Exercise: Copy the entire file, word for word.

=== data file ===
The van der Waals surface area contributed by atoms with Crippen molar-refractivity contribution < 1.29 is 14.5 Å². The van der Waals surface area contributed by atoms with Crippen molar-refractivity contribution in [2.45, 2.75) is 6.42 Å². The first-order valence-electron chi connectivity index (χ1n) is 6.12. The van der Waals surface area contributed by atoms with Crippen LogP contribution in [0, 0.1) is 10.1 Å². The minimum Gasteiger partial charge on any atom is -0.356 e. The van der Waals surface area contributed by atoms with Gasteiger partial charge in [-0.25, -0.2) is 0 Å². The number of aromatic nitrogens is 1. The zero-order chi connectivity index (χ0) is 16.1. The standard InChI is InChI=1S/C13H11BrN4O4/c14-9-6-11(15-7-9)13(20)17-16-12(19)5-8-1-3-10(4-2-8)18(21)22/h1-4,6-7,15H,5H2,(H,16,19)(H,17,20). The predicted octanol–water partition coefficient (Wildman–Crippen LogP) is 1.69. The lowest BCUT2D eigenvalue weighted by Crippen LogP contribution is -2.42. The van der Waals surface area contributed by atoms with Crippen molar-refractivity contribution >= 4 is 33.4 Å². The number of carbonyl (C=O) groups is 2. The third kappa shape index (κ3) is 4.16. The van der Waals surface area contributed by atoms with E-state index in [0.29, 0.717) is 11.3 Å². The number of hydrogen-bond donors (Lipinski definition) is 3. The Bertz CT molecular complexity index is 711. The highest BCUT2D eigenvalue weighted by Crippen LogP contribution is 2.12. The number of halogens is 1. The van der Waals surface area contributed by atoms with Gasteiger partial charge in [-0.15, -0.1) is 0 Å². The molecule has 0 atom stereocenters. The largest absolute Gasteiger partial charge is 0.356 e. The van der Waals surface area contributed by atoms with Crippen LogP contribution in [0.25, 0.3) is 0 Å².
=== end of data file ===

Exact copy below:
The van der Waals surface area contributed by atoms with Crippen molar-refractivity contribution < 1.29 is 14.5 Å². The van der Waals surface area contributed by atoms with Crippen molar-refractivity contribution in [2.45, 2.75) is 6.42 Å². The first-order valence-electron chi connectivity index (χ1n) is 6.12. The van der Waals surface area contributed by atoms with Crippen LogP contribution in [0, 0.1) is 10.1 Å². The minimum Gasteiger partial charge on any atom is -0.356 e. The van der Waals surface area contributed by atoms with Gasteiger partial charge in [-0.25, -0.2) is 0 Å². The number of aromatic nitrogens is 1. The zero-order chi connectivity index (χ0) is 16.1. The standard InChI is InChI=1S/C13H11BrN4O4/c14-9-6-11(15-7-9)13(20)17-16-12(19)5-8-1-3-10(4-2-8)18(21)22/h1-4,6-7,15H,5H2,(H,16,19)(H,17,20). The predicted octanol–water partition coefficient (Wildman–Crippen LogP) is 1.69. The lowest BCUT2D eigenvalue weighted by Crippen LogP contribution is -2.42. The van der Waals surface area contributed by atoms with Crippen molar-refractivity contribution >= 4 is 33.4 Å². The number of carbonyl (C=O) groups is 2. The third kappa shape index (κ3) is 4.16. The van der Waals surface area contributed by atoms with E-state index in [0.29, 0.717) is 11.3 Å². The number of hydrogen-bond donors (Lipinski definition) is 3. The Bertz CT molecular complexity index is 711. The highest BCUT2D eigenvalue weighted by Crippen LogP contribution is 2.12. The number of halogens is 1. The van der Waals surface area contributed by atoms with Gasteiger partial charge in [-0.15, -0.1) is 0 Å². The molecule has 0 atom stereocenters. The largest absolute Gasteiger partial charge is 0.356 e. The van der Waals surface area contributed by atoms with Crippen LogP contribution in [0.25, 0.3) is 0 Å².